The report said that 4 out of 10 women believed that a man is justified to beat a woman because of the above. As a head of the household, a man is traditionally an important figure in Swazi family life, hence a woman who argues with her husband is considered disrespectful. This wife beating issue and it’s tolerance among women, is tolerated especially by younger women and those women with no children. Looking at this kind of scenario, one would wonder what makes them tolerate such. Is it because they don’t have the backbone to stand on their own or it’s something else to do with the status…. “Being married or having a man in your life or something else which I’m yet to find out”. You will find that such women would also tolerate their husband openly having an affair with another woman and would even allow him to come and sleep with the woman in their marital home. For those who are working and own cars, the husband would be the one driving her car and going out with the other women and the wife will be aware of that. Such women are quick to defend their husbands’ shenanigans and claim that after all women are more than men so there’s no need to be selfish with your men. I wonder what their men would have done to them to be so submissive to such an extent, is it voodoo or what? If one looks at the HIV/AIDS statistics in this country one would shudder to think of such a behavior going on. Even the statement used in AIDS awareness campaigns which advocate for “one steady partner or one-man one woman”, sounds like a nursery school lullaby.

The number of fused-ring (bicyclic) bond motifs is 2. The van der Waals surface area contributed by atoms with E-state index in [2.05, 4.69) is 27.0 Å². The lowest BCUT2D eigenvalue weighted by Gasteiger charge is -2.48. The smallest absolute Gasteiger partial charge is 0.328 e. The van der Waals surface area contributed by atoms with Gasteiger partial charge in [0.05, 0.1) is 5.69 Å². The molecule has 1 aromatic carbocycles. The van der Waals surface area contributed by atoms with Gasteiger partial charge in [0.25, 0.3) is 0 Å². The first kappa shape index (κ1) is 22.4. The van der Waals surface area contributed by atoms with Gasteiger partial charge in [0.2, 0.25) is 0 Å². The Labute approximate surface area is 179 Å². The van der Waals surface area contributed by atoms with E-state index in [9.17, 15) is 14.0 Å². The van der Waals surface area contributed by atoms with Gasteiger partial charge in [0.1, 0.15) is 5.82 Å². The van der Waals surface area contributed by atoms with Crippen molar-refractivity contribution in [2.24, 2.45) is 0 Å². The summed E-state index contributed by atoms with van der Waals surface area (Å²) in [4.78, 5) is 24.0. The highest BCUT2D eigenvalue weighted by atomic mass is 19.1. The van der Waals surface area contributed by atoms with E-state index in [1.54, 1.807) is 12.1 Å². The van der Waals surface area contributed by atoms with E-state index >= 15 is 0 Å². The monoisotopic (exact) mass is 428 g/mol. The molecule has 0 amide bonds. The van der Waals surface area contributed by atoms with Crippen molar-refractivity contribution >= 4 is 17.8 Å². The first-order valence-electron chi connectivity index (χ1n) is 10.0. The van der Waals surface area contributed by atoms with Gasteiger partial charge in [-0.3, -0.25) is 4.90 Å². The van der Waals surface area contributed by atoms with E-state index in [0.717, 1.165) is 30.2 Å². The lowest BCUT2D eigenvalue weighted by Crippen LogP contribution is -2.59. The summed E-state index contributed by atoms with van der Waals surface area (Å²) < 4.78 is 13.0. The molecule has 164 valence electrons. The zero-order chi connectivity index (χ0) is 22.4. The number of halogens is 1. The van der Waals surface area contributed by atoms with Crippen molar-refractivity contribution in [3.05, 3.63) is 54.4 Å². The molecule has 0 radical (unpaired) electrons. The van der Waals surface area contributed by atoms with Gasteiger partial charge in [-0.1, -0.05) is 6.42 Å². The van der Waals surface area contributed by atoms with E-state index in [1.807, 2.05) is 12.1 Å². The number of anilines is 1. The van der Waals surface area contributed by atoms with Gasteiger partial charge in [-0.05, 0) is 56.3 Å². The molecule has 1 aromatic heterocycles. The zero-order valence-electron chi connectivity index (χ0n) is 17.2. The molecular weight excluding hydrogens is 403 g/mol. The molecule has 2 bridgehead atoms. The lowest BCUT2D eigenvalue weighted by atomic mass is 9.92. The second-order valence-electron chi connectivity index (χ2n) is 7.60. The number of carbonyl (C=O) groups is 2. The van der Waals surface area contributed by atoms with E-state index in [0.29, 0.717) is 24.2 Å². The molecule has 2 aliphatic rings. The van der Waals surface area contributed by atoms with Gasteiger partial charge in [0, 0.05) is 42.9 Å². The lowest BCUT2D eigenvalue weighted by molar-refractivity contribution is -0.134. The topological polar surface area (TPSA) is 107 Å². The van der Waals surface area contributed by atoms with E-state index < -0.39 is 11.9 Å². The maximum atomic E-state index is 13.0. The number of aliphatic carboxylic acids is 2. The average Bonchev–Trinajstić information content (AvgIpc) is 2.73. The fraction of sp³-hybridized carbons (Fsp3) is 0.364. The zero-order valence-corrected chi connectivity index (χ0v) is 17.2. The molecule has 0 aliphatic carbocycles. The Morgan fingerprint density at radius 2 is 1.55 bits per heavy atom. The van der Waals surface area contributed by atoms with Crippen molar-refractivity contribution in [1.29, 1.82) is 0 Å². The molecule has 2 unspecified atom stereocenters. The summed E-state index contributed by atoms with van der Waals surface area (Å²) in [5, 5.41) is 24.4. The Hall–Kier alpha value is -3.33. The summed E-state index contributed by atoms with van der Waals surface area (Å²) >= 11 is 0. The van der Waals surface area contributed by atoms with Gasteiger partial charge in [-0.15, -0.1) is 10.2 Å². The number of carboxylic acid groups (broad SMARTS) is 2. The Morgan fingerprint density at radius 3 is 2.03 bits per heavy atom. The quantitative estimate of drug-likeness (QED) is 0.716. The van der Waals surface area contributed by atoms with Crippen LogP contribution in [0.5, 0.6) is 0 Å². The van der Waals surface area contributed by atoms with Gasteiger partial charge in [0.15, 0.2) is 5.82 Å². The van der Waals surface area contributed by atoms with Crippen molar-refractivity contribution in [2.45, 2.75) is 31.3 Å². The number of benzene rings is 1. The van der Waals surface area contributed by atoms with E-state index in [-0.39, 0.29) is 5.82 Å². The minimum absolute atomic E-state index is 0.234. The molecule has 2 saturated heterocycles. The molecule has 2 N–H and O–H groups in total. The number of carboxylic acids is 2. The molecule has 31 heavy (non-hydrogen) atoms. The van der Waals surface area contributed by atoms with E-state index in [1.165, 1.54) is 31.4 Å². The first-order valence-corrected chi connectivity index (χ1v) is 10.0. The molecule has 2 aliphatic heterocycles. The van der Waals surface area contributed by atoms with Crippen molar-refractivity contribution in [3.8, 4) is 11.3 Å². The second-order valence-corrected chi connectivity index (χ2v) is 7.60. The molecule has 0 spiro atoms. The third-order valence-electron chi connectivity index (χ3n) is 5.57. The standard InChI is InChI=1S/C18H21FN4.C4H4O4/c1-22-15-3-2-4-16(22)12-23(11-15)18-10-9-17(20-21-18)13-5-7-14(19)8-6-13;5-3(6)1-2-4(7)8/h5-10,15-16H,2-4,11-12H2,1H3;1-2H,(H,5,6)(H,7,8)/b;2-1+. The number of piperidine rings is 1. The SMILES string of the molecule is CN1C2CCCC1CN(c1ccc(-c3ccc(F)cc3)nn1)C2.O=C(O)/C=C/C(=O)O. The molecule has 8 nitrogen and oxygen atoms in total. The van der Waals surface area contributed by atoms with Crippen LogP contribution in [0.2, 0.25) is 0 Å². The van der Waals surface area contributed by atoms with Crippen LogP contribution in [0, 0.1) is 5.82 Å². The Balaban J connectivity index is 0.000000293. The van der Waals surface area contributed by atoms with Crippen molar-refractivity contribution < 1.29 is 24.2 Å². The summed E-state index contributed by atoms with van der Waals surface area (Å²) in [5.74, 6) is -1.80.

Women who are separated, divorced, educated or employed are less likely to allow the beating. Educated women are somewhat enlightened about their rights as compared to uneducated rural women. The same applies to educated employed men in urban areas. Some of them understand the wrongs of wife beating as compared to uneducated, unemployed rural men. Poor rural men with limited education are more likely to engage in wife beating.
Though Swaziland is traditionally a polygamous nation what people here should realize is that culture is dynamic. What used to work in the Stone Age can not be applied now in the age of technology and equal rights. Some cultural practices need to be discouraged as they are abusive to women and are definitively no longer relevant in today’s world.



Rachael Maddock-Hughes's picture

Dear Floe, Thank you for your

Dear Floe,

Thank you for your contribution this week! Just a quick note, instead of posting your assignment as a word document, please post it in your journal. I have just done that for you. This makes it easier to read for other members as well. Also, just a quick might want to double check your word count before submitting!

Kind regards,


"In every human heart there are a few passions that last a lifetime. They're with us from the moment we're born, and nothing can dilute their intensity." Rob Brezny

pheebsabroad's picture

Hi Floe, You have a powerful

Hi Floe,

You have a powerful voice for women's rights in today's society. I particularly liked that you pointed out that cultures and practices shift and change-I believe that is an incredibly significant point! Best of luck!